The Life and Opinions of Tristram Shandy, Gentleman, by Laurence Sterne

Tristram Shandy is one of those classic comic novels, and I’m rather fond of period-specific comedy, so I figured I might like it. Unfortunately, it’s comic in ways which do not, perhaps, translate to its advantage in the eyes of a 20th-century reader, or at least this particular 20th-century reader. Its problems are perhaps chiefly those of obscurity: a lot of the humor derives from topics of culture or contemporary conceptions of science that an educated reader of the time would find mercilessly lampooned, but which fall flat today. A more conspicuous problem is how much of the humor derives from the central conceit of the novel never actually progressing due to its many diversions. This can’t help but make the whole book seem like a grim slog, with no rewards along the way. This might have been considerably mitigated back when the incidental humor was more topical.

Then again, the problem here might be me. Evidently other readers, even readers in the last couple decades, have enjoyed the book, so I might be too hard on the ability of its comic value to age.

See also: Wikipedia.


The Last Mimzy

[Screenshot]The Last Mimzy is an odd little story walking a thin line between charming and unsettling. I’m not sure it was supposed to be unsettling, but the character of Emma becomes creepy pretty quickly.

As a fun speculative-fiction “kids discover awesome stuff their parents don’t understand” story it mostly works, even with Emma being far too weird. It’s got polish which makes it work: Noah is well-characterized and well-acted, and the effects are indeed impressive without ever seeming gratuitous. The ending makes no particular sense, but it’s trying to shoehorn in a message which wasn’t really part of the story up to that point. The only aspect of the story which doesn’t work for me is the damn federal agents, who, as is far too often the case with stories like this, are disbelieving and distrusting to a point transcending verisimillitude. Yes, we are all used to the government not believing our crazy stories, but after you’ve pixelated your face and levitated things, I would imagine even the most cynical FBI operative would be listening to what you say and taking it seriously.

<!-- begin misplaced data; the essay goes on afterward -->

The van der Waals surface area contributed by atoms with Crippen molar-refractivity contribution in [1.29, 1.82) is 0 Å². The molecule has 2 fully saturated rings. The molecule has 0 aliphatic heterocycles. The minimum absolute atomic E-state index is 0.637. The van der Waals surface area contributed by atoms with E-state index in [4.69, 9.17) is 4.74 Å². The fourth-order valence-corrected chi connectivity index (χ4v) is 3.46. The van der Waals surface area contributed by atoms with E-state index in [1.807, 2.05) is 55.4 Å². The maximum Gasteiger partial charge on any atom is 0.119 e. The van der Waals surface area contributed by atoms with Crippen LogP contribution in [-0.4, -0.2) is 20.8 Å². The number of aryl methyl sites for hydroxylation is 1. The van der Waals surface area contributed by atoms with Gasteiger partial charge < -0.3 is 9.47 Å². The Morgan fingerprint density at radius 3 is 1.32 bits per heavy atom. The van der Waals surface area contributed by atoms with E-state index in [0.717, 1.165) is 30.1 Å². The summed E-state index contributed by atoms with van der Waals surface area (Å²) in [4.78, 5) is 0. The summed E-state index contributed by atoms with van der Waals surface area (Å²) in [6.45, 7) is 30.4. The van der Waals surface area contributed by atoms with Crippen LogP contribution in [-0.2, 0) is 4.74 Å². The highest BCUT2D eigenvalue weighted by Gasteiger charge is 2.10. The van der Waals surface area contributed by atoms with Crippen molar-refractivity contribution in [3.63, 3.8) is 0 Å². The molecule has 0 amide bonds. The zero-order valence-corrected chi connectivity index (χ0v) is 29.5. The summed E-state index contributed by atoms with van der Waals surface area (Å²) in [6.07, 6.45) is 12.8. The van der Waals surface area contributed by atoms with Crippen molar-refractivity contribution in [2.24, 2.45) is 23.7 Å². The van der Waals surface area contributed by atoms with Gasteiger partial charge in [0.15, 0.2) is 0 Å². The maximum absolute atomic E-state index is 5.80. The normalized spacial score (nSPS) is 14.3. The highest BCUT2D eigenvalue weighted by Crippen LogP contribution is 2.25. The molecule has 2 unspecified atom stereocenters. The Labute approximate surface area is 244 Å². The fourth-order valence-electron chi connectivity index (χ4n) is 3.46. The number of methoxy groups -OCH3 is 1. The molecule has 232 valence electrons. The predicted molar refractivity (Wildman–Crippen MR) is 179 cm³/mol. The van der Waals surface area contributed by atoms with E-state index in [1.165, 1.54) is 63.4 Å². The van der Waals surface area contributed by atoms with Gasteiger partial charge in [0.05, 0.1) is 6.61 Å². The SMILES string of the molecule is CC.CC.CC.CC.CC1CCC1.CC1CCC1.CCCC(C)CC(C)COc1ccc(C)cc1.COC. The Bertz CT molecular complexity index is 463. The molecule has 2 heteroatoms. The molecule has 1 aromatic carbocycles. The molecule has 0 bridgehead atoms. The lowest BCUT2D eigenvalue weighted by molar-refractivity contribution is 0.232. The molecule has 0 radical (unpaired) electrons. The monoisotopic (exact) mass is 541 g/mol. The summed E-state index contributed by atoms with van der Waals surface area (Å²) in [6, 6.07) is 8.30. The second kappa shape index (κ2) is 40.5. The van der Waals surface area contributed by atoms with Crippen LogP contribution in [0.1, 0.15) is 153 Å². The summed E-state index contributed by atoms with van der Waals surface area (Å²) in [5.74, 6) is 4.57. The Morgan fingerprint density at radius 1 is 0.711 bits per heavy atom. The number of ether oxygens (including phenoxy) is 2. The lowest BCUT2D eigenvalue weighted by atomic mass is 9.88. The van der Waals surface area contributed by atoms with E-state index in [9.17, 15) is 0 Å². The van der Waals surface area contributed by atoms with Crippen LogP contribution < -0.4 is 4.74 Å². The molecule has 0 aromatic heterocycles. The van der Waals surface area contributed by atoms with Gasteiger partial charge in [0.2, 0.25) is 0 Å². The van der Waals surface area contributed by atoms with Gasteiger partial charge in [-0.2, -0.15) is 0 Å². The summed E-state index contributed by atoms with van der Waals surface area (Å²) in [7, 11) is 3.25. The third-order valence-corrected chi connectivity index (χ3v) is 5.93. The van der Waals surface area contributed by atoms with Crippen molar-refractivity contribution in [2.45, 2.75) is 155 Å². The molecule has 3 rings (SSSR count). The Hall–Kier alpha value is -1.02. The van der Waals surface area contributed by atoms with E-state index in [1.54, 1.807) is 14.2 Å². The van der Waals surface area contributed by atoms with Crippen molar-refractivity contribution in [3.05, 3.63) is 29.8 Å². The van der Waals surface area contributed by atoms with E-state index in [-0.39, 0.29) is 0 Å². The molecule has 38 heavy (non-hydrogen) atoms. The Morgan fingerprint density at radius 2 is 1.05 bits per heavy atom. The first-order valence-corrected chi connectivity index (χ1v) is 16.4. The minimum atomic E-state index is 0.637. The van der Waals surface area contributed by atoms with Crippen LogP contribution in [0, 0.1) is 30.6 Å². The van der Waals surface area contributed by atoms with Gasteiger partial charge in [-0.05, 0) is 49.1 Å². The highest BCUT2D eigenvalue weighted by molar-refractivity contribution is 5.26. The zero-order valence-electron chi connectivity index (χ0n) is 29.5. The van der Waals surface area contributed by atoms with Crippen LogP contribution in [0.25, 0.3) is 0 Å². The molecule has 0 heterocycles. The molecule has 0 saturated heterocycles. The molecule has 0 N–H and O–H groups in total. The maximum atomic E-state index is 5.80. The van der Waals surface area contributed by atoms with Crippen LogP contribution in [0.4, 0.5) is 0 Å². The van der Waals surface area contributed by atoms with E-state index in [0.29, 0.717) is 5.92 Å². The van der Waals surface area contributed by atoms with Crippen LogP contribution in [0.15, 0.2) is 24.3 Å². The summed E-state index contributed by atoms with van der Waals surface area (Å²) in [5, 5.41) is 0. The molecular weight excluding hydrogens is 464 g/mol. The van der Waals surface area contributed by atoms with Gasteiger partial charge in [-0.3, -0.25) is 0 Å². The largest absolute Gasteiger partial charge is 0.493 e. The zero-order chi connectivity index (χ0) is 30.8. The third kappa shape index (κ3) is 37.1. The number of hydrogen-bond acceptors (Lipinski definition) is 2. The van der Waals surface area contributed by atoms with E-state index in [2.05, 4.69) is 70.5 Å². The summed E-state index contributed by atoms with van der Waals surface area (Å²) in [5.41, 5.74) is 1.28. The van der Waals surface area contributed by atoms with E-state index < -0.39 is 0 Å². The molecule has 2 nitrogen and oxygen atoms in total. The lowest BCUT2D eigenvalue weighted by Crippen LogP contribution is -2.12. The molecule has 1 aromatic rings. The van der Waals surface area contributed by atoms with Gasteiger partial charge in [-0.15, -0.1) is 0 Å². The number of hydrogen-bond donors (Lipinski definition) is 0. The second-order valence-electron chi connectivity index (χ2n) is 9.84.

See also: IMDB, Wikipedia.

Oversexed Rugsuckers from Mars

[Screenshot]Sometimes I put something in my Netflix queue just for the hell of it, even though it seems like it’ll be dreadful. The random-select on occasion works for me and delivers something awesome, but more often I get a horrible pile of crap like Oversexed Rugsuckers from Mars.

Yes, Rugsuckers is, alas, a terrible movie. Unredeemedly terrible, even: it’s not like a Troma or Ed Wood film which is fascinating in its appalling badness: rather, Rugsuckers channels a pure sophomoric essence which staggers between unfunny gags and cardboard characters. The premise in the hands of a more competent scriptwriter might have shown a certain comic potential, but it’s buried here under layers of absolutely stale (and, quite frankly, unpleasant) sex-antics.

See also: IMDB.

寝ずの番/Wakeful Nights

[Screenshot]Much has been made, by me and others, of the many ways the Japanese are weird about sex (I humbly submit that Americans are also weird about sex, in ways which happen to be orthogonal to the way the Japanese are weird about sex, and that we lack perspective on the whole thing). Wakeful Nights, on the face of it, may seem to further this thesis: after all, it’s full of sex-driven humor, and it’s undeniably Japanese, but it seems to have a lot healthier an attitude than most Japanese sex-farces. It’s unabashedly bawdy and has a hell of a lot of fun with it, almost never straying into creepy territory (the few times it does immediately become so audacious that it’s clear they’re supposed to be way over the line. Watching Japanese media (chiefly anime) is always a bit weird because while it delights in all sorts of sexual innuendo and play, it always seems to be tied up with shame. So this was a welcome change. Plotwise it’s not much, but it’s really supposed to be somewhat vignette-style. The actual cultural context here is interesting too, since the framing device for the whole comic aspect is that all of the characters are practitioners of rakugo, a comic-monologue style which I basically knew nothing about. I still know little, which means some of the jokes probably went over my head, particularly since it’s a wordplay-heavy medium, but there was enough entertainment here even for an ignorant foreigner like me.

See also: IMDB.

Oppenheimer, episodes 1–3

[Screenshot]J. Robert Oppenheimer had a pretty eventful life, and I can dig it. So when I heard about a BBC miniseries featuring Sam Waterston, I figured it had to be pretty good. This series, alas, is not all that good, or at least not at the start. It moves slowly, sometimes painfully so, and the first episode is taken up with mindbogglingly dull details of Oppenheimer’s academic work at Caltech and association with left-wingers. In the second episode it starts to pick up pace but even so doesn’t really seem to hit its stride, and the actors aren’t given much to work with to make it exciting, which is a disappointment. Maybe if there were less Caltech and more Los Alamos, it would’ve pulled me in quicker.

See also: IMDB, Wikipedia.